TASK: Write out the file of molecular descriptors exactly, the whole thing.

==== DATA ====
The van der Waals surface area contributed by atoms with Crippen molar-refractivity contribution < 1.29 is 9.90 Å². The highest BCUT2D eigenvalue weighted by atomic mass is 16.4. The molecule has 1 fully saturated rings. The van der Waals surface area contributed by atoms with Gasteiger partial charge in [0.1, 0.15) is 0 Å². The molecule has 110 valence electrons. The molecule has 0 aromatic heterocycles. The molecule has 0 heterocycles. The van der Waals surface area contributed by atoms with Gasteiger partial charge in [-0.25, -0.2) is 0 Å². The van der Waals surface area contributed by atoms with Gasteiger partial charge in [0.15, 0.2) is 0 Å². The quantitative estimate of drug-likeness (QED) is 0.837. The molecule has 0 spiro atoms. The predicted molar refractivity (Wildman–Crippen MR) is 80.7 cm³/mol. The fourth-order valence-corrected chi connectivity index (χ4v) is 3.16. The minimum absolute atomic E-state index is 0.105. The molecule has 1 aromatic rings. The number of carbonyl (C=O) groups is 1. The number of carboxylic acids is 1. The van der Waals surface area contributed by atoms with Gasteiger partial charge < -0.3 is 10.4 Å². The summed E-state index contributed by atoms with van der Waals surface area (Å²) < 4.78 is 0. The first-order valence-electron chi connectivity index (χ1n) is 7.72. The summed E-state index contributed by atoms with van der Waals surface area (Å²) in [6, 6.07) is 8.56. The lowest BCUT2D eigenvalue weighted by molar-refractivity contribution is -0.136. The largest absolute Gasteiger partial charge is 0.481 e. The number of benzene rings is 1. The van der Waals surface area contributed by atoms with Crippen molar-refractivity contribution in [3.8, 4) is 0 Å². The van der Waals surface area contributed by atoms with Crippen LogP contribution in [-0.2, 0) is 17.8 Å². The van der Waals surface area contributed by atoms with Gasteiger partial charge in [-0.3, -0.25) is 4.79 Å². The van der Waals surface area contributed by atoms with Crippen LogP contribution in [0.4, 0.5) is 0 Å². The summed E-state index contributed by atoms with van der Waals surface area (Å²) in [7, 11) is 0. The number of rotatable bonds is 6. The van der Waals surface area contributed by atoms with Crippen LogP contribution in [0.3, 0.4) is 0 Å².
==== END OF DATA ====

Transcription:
The van der Waals surface area contributed by atoms with Crippen molar-refractivity contribution < 1.29 is 9.90 Å². The highest BCUT2D eigenvalue weighted by atomic mass is 16.4. The molecule has 1 fully saturated rings. The van der Waals surface area contributed by atoms with Gasteiger partial charge in [0.1, 0.15) is 0 Å². The molecule has 110 valence electrons. The molecule has 0 aromatic heterocycles. The molecule has 0 heterocycles. The van der Waals surface area contributed by atoms with Gasteiger partial charge in [-0.25, -0.2) is 0 Å². The van der Waals surface area contributed by atoms with Gasteiger partial charge in [0.15, 0.2) is 0 Å². The quantitative estimate of drug-likeness (QED) is 0.837. The molecule has 0 spiro atoms. The predicted molar refractivity (Wildman–Crippen MR) is 80.7 cm³/mol. The fourth-order valence-corrected chi connectivity index (χ4v) is 3.16. The minimum absolute atomic E-state index is 0.105. The molecule has 1 aromatic rings. The number of carbonyl (C=O) groups is 1. The number of carboxylic acids is 1. The van der Waals surface area contributed by atoms with Gasteiger partial charge < -0.3 is 10.4 Å². The summed E-state index contributed by atoms with van der Waals surface area (Å²) < 4.78 is 0. The first-order valence-electron chi connectivity index (χ1n) is 7.72. The summed E-state index contributed by atoms with van der Waals surface area (Å²) in [6, 6.07) is 8.56. The lowest BCUT2D eigenvalue weighted by molar-refractivity contribution is -0.136. The largest absolute Gasteiger partial charge is 0.481 e. The number of benzene rings is 1. The van der Waals surface area contributed by atoms with Crippen molar-refractivity contribution in [3.8, 4) is 0 Å². The van der Waals surface area contributed by atoms with Crippen LogP contribution in [-0.2, 0) is 17.8 Å². The van der Waals surface area contributed by atoms with Gasteiger partial charge in [-0.3, -0.25) is 4.79 Å². The van der Waals surface area contributed by atoms with Crippen LogP contribution in [0.4, 0.5) is 0 Å². The summed E-state index contributed by atoms with van der Waals surface area (Å²) in [7, 11) is 0. The number of rotatable bonds is 6. The van der Waals surface area contributed by atoms with Crippen LogP contribution in [0.3, 0.4) is 0 Å².